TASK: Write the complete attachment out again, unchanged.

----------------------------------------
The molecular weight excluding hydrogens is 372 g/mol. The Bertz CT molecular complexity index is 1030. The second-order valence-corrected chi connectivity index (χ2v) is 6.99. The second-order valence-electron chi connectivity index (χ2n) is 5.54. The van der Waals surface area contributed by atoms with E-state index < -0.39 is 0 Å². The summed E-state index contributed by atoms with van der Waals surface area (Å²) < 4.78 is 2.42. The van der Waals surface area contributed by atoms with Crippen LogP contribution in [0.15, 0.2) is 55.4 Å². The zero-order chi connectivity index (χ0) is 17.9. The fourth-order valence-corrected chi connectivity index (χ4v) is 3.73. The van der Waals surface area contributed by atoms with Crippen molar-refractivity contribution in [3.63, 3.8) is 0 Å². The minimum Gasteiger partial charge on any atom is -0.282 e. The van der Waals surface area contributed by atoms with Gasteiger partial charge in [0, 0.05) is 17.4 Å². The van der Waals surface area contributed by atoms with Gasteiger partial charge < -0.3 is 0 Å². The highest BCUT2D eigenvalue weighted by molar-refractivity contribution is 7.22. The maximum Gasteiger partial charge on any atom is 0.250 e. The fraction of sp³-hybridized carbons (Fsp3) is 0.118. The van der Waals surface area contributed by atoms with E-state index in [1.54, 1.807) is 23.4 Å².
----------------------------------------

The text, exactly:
The molecular weight excluding hydrogens is 372 g/mol. The Bertz CT molecular complexity index is 1030. The second-order valence-corrected chi connectivity index (χ2v) is 6.99. The second-order valence-electron chi connectivity index (χ2n) is 5.54. The van der Waals surface area contributed by atoms with E-state index < -0.39 is 0 Å². The summed E-state index contributed by atoms with van der Waals surface area (Å²) < 4.78 is 2.42. The van der Waals surface area contributed by atoms with Crippen LogP contribution in [0.15, 0.2) is 55.4 Å². The zero-order chi connectivity index (χ0) is 17.9. The fourth-order valence-corrected chi connectivity index (χ4v) is 3.73. The van der Waals surface area contributed by atoms with Crippen molar-refractivity contribution in [3.63, 3.8) is 0 Å². The minimum Gasteiger partial charge on any atom is -0.282 e. The van der Waals surface area contributed by atoms with Gasteiger partial charge in [0, 0.05) is 17.4 Å². The van der Waals surface area contributed by atoms with Gasteiger partial charge < -0.3 is 0 Å². The highest BCUT2D eigenvalue weighted by molar-refractivity contribution is 7.22. The maximum Gasteiger partial charge on any atom is 0.250 e. The fraction of sp³-hybridized carbons (Fsp3) is 0.118. The van der Waals surface area contributed by atoms with E-state index in [1.54, 1.807) is 23.4 Å².